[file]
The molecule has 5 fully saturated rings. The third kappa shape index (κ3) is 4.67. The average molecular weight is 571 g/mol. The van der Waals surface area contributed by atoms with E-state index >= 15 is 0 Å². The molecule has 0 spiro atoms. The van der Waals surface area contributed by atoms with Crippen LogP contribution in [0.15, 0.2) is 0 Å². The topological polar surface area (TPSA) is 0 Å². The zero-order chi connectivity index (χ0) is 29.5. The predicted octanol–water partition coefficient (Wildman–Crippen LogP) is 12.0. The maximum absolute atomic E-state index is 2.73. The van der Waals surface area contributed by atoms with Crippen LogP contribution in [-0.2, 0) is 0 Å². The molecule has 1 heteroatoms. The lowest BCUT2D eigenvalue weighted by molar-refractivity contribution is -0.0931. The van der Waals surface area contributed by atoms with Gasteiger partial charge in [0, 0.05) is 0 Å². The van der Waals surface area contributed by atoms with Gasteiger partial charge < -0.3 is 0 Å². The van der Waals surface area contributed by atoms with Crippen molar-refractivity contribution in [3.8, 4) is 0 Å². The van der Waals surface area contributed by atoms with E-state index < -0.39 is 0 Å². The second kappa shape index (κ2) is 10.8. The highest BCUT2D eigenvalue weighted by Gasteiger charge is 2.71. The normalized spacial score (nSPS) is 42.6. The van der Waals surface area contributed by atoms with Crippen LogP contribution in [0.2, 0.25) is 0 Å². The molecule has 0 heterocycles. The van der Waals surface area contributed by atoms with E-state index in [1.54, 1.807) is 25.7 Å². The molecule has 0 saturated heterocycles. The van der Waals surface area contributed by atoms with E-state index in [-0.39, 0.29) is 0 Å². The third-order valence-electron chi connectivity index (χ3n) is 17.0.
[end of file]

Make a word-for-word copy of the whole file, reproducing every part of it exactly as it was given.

The molecule has 5 fully saturated rings. The third kappa shape index (κ3) is 4.67. The average molecular weight is 571 g/mol. The van der Waals surface area contributed by atoms with E-state index >= 15 is 0 Å². The molecule has 0 spiro atoms. The van der Waals surface area contributed by atoms with Crippen LogP contribution in [0.15, 0.2) is 0 Å². The topological polar surface area (TPSA) is 0 Å². The zero-order chi connectivity index (χ0) is 29.5. The predicted octanol–water partition coefficient (Wildman–Crippen LogP) is 12.0. The maximum absolute atomic E-state index is 2.73. The van der Waals surface area contributed by atoms with Crippen LogP contribution in [-0.2, 0) is 0 Å². The molecule has 1 heteroatoms. The lowest BCUT2D eigenvalue weighted by molar-refractivity contribution is -0.0931. The van der Waals surface area contributed by atoms with Gasteiger partial charge in [0, 0.05) is 0 Å². The van der Waals surface area contributed by atoms with Gasteiger partial charge < -0.3 is 0 Å². The van der Waals surface area contributed by atoms with Crippen molar-refractivity contribution in [3.8, 4) is 0 Å². The van der Waals surface area contributed by atoms with E-state index < -0.39 is 0 Å². The second kappa shape index (κ2) is 10.8. The highest BCUT2D eigenvalue weighted by Gasteiger charge is 2.71. The normalized spacial score (nSPS) is 42.6. The van der Waals surface area contributed by atoms with Crippen LogP contribution in [0.2, 0.25) is 0 Å². The molecule has 0 heterocycles. The van der Waals surface area contributed by atoms with E-state index in [1.54, 1.807) is 25.7 Å². The molecule has 0 saturated heterocycles. The van der Waals surface area contributed by atoms with E-state index in [-0.39, 0.29) is 0 Å². The third-order valence-electron chi connectivity index (χ3n) is 17.0.